This article is intended to give the reader a “Big Picture” view of the subject of horse training and the many horse training methods that exist today.
Two Disciplines – One Common Goal
Western Dressage has come into its own as a legitimate horse training method. Its goal is to infuse the western riding world and western riders with the principles of Classical Dressage, namely cadence, balance, relaxation and the horse’s acceptance of aides of the rider’s hands, seat and legs. But are these concepts new or simply repackaged under another of one of the many names we as humans develop to describe sound equine training and riding principles? The short answer is it doesn’t really matter so long as the end result elicits the best from both horse and rider.
The consolidation of these two styles of training was inevitable with the explosion of the information age and the full disclosure of what each discipline was practicing at the time the light of “information” begun to shine brightly on both worlds. In the dressage world, generally speaking, there was a lack of focus on the importance of understanding the psychology of the horse itself and a tendency to not focus as much on developing body control and softness in the horse on the ground first, but they excelled at developing softness and body control and collection under saddle. In western riding, generally speaking, many had begun to adopt the principles of natural horsemanship offering a better deal to the horse in initial training but under saddle there seem to be a disconnection in having full appreciation for developing body control and lateral softness and collection. So combining these two approaches to training into one seems both logical and beneficial for both horse and rider.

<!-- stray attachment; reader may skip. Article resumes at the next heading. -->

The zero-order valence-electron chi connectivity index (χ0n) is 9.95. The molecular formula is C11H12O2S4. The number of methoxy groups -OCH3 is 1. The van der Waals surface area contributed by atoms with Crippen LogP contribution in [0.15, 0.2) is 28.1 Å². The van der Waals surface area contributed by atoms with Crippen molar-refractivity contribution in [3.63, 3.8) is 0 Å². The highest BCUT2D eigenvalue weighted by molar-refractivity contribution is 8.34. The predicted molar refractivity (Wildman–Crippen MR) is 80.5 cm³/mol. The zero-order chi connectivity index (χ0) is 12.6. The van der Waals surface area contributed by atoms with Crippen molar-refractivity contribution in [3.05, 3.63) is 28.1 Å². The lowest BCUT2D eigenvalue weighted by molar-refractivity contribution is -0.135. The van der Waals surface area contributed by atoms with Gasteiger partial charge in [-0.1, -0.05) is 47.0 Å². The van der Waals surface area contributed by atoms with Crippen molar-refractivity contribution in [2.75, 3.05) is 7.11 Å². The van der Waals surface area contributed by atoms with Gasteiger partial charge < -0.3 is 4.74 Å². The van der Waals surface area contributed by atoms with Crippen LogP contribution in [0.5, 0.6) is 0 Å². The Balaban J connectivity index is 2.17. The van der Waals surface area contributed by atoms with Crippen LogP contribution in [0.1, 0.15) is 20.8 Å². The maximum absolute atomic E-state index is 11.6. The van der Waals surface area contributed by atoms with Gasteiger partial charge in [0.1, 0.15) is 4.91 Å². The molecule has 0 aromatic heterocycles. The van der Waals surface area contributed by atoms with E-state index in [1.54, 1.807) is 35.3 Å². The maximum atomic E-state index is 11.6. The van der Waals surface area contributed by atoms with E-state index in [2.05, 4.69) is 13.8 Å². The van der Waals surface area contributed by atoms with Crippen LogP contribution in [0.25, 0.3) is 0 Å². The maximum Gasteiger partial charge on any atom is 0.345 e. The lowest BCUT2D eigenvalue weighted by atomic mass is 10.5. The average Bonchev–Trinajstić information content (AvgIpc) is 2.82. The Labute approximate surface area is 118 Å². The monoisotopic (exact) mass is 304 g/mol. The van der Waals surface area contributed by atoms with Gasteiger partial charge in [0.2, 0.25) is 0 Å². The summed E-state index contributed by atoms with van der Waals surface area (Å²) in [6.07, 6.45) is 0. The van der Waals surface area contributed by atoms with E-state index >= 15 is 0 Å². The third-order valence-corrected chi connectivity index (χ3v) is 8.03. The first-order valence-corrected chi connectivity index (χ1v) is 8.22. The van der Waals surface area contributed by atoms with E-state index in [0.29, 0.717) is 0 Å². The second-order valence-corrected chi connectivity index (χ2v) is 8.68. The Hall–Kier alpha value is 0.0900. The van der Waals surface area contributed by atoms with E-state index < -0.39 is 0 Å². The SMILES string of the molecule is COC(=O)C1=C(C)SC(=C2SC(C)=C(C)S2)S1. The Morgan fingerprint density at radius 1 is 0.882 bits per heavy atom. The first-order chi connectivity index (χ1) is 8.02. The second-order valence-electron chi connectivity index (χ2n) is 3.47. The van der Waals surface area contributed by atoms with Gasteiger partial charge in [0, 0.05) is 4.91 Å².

But with so many choices in training methods how does the beginner or novice know which way to go? Let’s define some major approaches described as horse training disciplines and see if we can’t find a common thread and make the choice of how to proceed training your horse less confusing.
Dressage – What Does The Term Mean?
Essentially dressage is defined as the method of training that develops obedience, respect, flexion and balance in the horse and the development of the rider’s skills to elicit these desired responses from the horse. So the common thread I see here is that the goal is to have a respectful, soft, responsive equine partner with which the rider can mount and perform the basic body control maneuvers under saddle without resistance from the horse. Sounds like what any equine enthusiast would desire from their relationship with their horse. If that’s the point of dressage then what is horsemanship?
Horsemanship – So What Is It?
The term “Horsemanship” is broad and it has been around for a very long time! The basic definition given horsemanship is that it is the art of riding a horse. It was recognized as early as (and likely earlier though not recorded) in 350 B.C. by the Greek philosopher Xenophon through his observation of Greek warhorses. Ironically it was the training principles used to develop warhorses in the ancient world that eventually morphed into what is now called “Classical Dressage”.